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Future of Healthcare Q1 2023

Does the future of health depend on clean air?

iStock / Getty Images Plus / Oksana Vainrub

Laura Fatah

Policy and Research Manager, Policy Connect

Baroness Jenny Jones of Moulsecoomb

House of Lords, Green Party

Clean air would prevent the 28,000–35,000 premature deaths a year caused by air pollution — the single greatest threat to human health. The economic arguments for acting on clean air are clear, as the Government estimates that between 2017 and 2025, air pollutants will cost the NHS and social care system £1.6 billion.

Toxic air is killing children in the UK, both on the streets and in the home. The tragic cases of Ella Kissi-Debrah and Awaab Ishak demonstrate the urgency to act. Unfortunately, the air quality targets set by the Environment Improvement Plan 2023 fail to align with international World Health Organisation standards.

Chief Medical Officer Chris Whitty reports: “A better understanding of how we can prevent and reduce indoor air pollution should now be a priority.” Around 80–90% of our time is spent indoors. However, more is known about air quality outdoors than indoors; and indoor air is not regulated or routinely monitored.

Pollution takes lives

‘Ella’s Law’ — formally the Clean Air (Human Rights) Bill — is named after Ella Kissi-Debrah, who sadly became the first person in the UK to have air pollution recognised as a cause of her death, after passing away in 2013 at just nine years old.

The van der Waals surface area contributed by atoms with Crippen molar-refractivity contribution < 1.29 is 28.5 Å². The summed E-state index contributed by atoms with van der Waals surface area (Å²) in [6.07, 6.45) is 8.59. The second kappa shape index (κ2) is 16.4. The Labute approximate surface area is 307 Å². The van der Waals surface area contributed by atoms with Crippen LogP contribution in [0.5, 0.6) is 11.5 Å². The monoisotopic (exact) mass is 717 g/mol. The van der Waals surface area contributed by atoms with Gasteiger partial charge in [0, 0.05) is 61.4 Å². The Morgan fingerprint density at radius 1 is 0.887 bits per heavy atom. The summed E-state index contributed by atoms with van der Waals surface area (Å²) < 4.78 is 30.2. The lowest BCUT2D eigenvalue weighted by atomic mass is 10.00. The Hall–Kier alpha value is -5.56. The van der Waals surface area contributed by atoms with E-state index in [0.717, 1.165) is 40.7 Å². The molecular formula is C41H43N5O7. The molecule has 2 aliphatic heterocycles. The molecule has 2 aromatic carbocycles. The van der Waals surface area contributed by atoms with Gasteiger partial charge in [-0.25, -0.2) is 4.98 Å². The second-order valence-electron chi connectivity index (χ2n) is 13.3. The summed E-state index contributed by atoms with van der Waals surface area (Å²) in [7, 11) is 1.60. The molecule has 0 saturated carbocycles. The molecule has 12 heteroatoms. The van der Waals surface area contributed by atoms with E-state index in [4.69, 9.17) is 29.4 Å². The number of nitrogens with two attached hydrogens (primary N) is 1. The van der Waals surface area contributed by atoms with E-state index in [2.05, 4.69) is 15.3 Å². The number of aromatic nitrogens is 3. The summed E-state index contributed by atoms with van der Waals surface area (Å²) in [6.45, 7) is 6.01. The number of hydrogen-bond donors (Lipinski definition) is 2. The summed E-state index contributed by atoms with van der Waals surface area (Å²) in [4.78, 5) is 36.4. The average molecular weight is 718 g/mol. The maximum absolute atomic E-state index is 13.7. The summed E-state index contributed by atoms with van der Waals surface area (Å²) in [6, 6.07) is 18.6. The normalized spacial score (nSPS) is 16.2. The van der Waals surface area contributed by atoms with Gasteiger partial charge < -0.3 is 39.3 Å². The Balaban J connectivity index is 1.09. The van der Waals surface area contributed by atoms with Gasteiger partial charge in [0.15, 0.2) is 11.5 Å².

Carbon monoxide is the deadliest indoor pollutant.

Ella’s Law would create a human right to breathe clean air, set legal limits for indoor and outdoor air pollutants, and place duties on the Government to achieve and maintain clean air within five years. To show support for Ella’s Law, Early Day Motion 679 has been signed by nearly sixty MPs from across the political spectrum – and more are signing each week.

Importance of air quality

Medical research has shown that air pollution is linked to many long-term health conditions, including asthma, heart conditions and even dementia in older people. The Air Quality Expert Group (AQEG) reported last year that indoor environments can become toxic more easily and with fewer emissions than outdoor environments. While the Government’s understanding of the health impacts of pollution has grown over the years, rapid action is needed.

Indoor air quality matters

Cross-party think tank Policy Connect is supporting Ella’s Law; making the case for clean air publicly and politically.

Carbon monoxide is the deadliest indoor pollutant. The All-Party Parliamentary Group on Carbon Monoxide Safety (APPCOG) leads Carbon Monoxide Awareness Week, bringing lifesaving messages to millions of people each year.

Together, we can tackle the problem of dirty air — but the Government needs to join the fight. 

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